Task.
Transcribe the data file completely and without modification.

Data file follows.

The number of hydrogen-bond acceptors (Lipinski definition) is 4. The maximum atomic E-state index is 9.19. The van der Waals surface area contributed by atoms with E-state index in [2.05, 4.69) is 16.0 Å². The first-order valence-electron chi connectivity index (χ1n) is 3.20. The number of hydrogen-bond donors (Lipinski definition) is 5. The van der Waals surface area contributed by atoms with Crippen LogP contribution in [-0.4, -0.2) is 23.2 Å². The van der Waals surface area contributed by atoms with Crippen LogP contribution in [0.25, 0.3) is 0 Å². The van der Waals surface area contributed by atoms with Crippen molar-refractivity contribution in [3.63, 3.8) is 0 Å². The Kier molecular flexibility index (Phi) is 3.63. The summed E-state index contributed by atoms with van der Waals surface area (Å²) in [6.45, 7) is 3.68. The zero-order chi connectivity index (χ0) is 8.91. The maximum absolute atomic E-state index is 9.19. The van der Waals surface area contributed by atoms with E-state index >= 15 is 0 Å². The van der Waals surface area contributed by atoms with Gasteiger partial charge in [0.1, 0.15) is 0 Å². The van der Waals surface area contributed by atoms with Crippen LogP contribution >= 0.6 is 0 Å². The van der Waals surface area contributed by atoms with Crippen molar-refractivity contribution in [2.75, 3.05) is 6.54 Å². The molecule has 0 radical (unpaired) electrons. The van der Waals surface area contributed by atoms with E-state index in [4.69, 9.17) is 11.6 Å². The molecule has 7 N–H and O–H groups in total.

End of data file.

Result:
The number of hydrogen-bond acceptors (Lipinski definition) is 4. The maximum atomic E-state index is 9.19. The van der Waals surface area contributed by atoms with E-state index in [2.05, 4.69) is 16.0 Å². The first-order valence-electron chi connectivity index (χ1n) is 3.20. The number of hydrogen-bond donors (Lipinski definition) is 5. The van der Waals surface area contributed by atoms with Crippen LogP contribution in [-0.4, -0.2) is 23.2 Å². The van der Waals surface area contributed by atoms with Crippen LogP contribution in [0.25, 0.3) is 0 Å². The van der Waals surface area contributed by atoms with Crippen molar-refractivity contribution in [3.63, 3.8) is 0 Å². The Kier molecular flexibility index (Phi) is 3.63. The summed E-state index contributed by atoms with van der Waals surface area (Å²) in [6.45, 7) is 3.68. The zero-order chi connectivity index (χ0) is 8.91. The maximum absolute atomic E-state index is 9.19. The van der Waals surface area contributed by atoms with E-state index >= 15 is 0 Å². The van der Waals surface area contributed by atoms with Gasteiger partial charge in [0.1, 0.15) is 0 Å². The van der Waals surface area contributed by atoms with Crippen LogP contribution >= 0.6 is 0 Å². The van der Waals surface area contributed by atoms with Crippen molar-refractivity contribution in [2.75, 3.05) is 6.54 Å². The molecule has 0 radical (unpaired) electrons. The van der Waals surface area contributed by atoms with E-state index in [4.69, 9.17) is 11.6 Å². The molecule has 7 N–H and O–H groups in total.